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Proceedings in Radiochemistry

A Supplement to Radiochimica Acta

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Radiocarbon dating of ancient Japanese calligraphy sheets and the discovery of 45 letters of a lost manuscript

H. Oda / H. Yasu / K. Ikeda / M. Sakamoto / Y. Yoshizawa
Published Online: 2011-09-08 | DOI: https://doi.org/10.1524/rcpr.2011.0058


The Miidera-gire is an ancient paper sheet with different, elegant calligraphy on both sides. One side contains a part of a Buddhist scripture from around the ninth to the twelfth century and written in cursive hand, while the other side contains a part of Monzen (an anthology of Chinese literary works). The paleographical style of this Monzen seems to be older than that of the Buddhist scripture and is similar to some Chinese manuscripts written in the Tang Dynasty (AD 618–907). However, amid these elegant calligraphic writings, there exist many copies and counterfeits that were written several centuries later. We, therefore, measured the radiocarbon age of the Miidera-gire by using accelerator mass spectrometry. The calibrated radiocarbon age indicated 666–776 [cal AD] (2σ error), thus leading to the conclusion that the Monzen was first written on the obverse side, and long afterwards, the Buddhist scripture was written on the reverse side. Since only a few incomplete books of Monzen were written before the ninth century, this calligraphy is one of the oldest of the existing Monzen manuscripts.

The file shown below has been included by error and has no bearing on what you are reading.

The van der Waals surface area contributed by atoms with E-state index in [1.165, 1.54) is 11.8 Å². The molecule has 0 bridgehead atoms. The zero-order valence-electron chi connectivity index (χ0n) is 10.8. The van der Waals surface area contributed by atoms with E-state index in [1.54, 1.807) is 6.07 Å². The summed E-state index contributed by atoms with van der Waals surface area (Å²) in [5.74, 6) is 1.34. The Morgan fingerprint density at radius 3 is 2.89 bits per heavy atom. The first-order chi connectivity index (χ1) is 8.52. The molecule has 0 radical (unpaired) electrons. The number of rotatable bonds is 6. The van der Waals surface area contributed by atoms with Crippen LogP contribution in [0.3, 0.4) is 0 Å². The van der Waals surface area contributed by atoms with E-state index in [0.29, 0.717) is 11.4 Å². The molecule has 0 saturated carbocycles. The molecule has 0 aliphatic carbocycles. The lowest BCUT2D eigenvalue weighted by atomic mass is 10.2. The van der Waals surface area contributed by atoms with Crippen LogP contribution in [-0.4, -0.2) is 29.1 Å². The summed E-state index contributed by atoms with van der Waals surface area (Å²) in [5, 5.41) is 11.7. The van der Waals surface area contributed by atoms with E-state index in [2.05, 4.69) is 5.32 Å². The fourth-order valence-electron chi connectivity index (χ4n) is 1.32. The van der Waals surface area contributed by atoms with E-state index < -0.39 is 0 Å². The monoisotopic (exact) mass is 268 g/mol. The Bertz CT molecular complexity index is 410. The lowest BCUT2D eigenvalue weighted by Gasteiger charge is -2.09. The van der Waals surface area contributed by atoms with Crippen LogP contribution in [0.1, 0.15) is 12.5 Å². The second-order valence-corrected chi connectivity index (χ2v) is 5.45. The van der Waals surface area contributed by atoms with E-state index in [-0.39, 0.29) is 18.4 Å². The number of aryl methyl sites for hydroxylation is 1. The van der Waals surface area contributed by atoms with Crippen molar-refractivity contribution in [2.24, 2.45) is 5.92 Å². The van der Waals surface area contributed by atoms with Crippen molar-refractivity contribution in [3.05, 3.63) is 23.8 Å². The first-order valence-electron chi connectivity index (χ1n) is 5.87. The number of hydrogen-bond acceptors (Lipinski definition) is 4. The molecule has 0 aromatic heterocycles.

Keywords: Radiocarbon dating; Ancient Japanese calligraphy; Lost manuscript

About the article

Published Online: 2011-09-08

Published in Print: 2011-09-01

Citation Information: Proceedings in Radiochemistry A Supplement to Radiochimica Acta, Volume 1, Issue 1, Pages 331–334, ISSN (Print) xxxx-xxxx, DOI: https://doi.org/10.1524/rcpr.2011.0058.

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